The harmonic series considered merely as a geometric series of octaves refers to the reflection, level after level, of what the first octave means — the One's desire to be many. The geometric series of fifths and fourths refer symbolically to the many's development of consciousness; and consciousness oscillates between two poles, creative expansion and enjoyment of being. In Indian philosophy, this enjoyment of being is ananda, a word usually translated as bliss but really meaning the return of the many to the One — as One can be understood and experienced by the returning consciousness of one of the many. Thus the one to which it returns is not the original One but its reflection in an octave-sound. This is why Tantric devotees worship the mother force (number two or its octave-sounds), believing the One (the hidden Father) to be unreachable. The interval of fourth thus symbolizes the return to the mother. At the human level, such a return may compensate for psychological defeat and neurosis, or it can mean that the negative aspects of mind — egocentric ambition and pride — have been overcome by a surrender of the ego. Ideally, the ego is surrendered to the impersonal cosmic principle of motherhood, but more often it is surrendered to a personalization of this principle, to a woman who becomes the symbol of the universal mother force the cosmic Mahashakti (the Great Mother). (This process is the foundation of the path of devotion (bhakti marga in Sanskrit). A less well known, more esoteric path, is symbolized by the direct relation between number One and number three. This implies a direct channeling of the power of One — which is Sound (or creative motion) — to the mind represented by number three (in the descending harmonic series). But this mind is not a product of cogitating, classifying, and generalizing brain activity; it is mind acting as a formative power through creative imagination and centralized will (kriyashakti and ichchashakti in Sanskrit). This process could be called rakti, from the Egyptian root ra, the power of the spiritual sun (sometimes called ra-orakti). its path could be called the way of the avatar, provided one realizes that besides the mythified great avatars of the Hindu tradition, who perform planetary or cosmic functions, there are many other avatars charged with various kinds of messages which they formulate in words, deeds, or other modes of spirit-impelled creativity. This avataric way would thus be symbolized by the ratio 3: 1. In the diatonic musical system this ratio defines the interval of twelfth. )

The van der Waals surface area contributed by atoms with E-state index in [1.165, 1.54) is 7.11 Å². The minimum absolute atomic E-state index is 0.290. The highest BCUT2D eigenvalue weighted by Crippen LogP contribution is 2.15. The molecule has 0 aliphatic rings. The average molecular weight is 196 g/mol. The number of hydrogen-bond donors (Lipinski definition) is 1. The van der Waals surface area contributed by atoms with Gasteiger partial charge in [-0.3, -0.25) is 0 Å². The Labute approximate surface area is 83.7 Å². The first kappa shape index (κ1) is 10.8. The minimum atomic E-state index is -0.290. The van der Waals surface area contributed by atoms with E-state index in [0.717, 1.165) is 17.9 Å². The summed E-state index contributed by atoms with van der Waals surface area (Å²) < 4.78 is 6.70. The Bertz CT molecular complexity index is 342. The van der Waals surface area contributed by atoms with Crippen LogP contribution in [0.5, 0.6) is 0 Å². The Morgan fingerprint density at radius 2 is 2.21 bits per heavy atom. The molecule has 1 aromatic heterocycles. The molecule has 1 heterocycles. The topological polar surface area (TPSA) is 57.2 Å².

Metaphysically and metacosmically in the descending harmonic series, number three refers only to the idea of a future universe — thus to what H. P. Blavatsky's Secret Doctrine calls "cosmic ideation." The second octave deals with the two great noumena of manifested being. The third octave, between harmonics four and eight, is the realm of archetypes in which number three operates through its octave-sound (its reflection) as number six. Each harmonic whose frequency is twice that of a preceding one restates the character and function of the earlier one at a more concrete level of being. Numbers twelve and twenty-four are therefore new manifestations of the creative imagination and will symbolized by number three. These manifestations actualize potentialities symbolized by the fourth and fifth octaves of the harmonic series.

Part Three



The third octave of the harmonic series contains four diminishing intervals. Each of the two intervals of the second octave are now divided into two smaller ones. The fifth is divided into two thirds, major and minor, the fourth into two intervals which one might call ultraminor third and large second, or whole tone.
      In a descending harmonic series the third octave may be called the realm of archetypes. It is the realm where the basic forms, the models for a quasi-infinite variety of physical embodiments, are visualized by the creative imagination. It refers to the four great purposes of the life will: the will to be a particular entity, to maintain its form, to expand it, and to reproduce it. In the evolution of human consciousness it represents the level at which the processes of mind (interval of fifth) and those of the feeling nature (interval of fourth) are given a personal form.
      The seventh harmonic occurs in the third octave, and number seven is especially important in occult philosophy, astrology, and geometry. But the seven cosmic forces or "rays" esoteric philosophies mention should not be associated with any one overtone. They refer to seven aspects of the original unitary power of the One. In music they are represented by the seven Fundamentals (in some cases five) which, in their togetherness, constitute the foundation of most musical cultures. Chapter 8 discusses these Fundamentals and their role in the formation of scales.